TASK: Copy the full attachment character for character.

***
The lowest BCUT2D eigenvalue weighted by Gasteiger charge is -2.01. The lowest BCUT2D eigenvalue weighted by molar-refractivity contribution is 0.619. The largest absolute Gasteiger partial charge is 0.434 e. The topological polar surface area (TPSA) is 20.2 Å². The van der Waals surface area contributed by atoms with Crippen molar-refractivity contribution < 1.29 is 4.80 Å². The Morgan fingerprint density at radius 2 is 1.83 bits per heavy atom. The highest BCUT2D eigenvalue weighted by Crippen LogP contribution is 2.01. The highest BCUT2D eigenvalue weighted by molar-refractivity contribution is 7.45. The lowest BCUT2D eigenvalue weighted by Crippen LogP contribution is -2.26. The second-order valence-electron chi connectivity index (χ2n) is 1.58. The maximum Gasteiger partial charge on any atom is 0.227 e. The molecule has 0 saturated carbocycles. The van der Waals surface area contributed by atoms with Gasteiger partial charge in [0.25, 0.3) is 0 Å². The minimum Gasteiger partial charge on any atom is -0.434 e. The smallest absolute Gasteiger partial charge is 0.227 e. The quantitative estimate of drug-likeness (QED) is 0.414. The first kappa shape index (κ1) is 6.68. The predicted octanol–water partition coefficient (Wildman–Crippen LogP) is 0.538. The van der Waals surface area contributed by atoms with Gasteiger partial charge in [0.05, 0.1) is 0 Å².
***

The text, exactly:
The lowest BCUT2D eigenvalue weighted by Gasteiger charge is -2.01. The lowest BCUT2D eigenvalue weighted by molar-refractivity contribution is 0.619. The largest absolute Gasteiger partial charge is 0.434 e. The topological polar surface area (TPSA) is 20.2 Å². The van der Waals surface area contributed by atoms with Crippen molar-refractivity contribution < 1.29 is 4.80 Å². The Morgan fingerprint density at radius 2 is 1.83 bits per heavy atom. The highest BCUT2D eigenvalue weighted by Crippen LogP contribution is 2.01. The highest BCUT2D eigenvalue weighted by molar-refractivity contribution is 7.45. The lowest BCUT2D eigenvalue weighted by Crippen LogP contribution is -2.26. The second-order valence-electron chi connectivity index (χ2n) is 1.58. The maximum Gasteiger partial charge on any atom is 0.227 e. The molecule has 0 saturated carbocycles. The van der Waals surface area contributed by atoms with Gasteiger partial charge in [0.25, 0.3) is 0 Å². The minimum Gasteiger partial charge on any atom is -0.434 e. The smallest absolute Gasteiger partial charge is 0.227 e. The quantitative estimate of drug-likeness (QED) is 0.414. The first kappa shape index (κ1) is 6.68. The predicted octanol–water partition coefficient (Wildman–Crippen LogP) is 0.538. The van der Waals surface area contributed by atoms with Gasteiger partial charge in [0.05, 0.1) is 0 Å².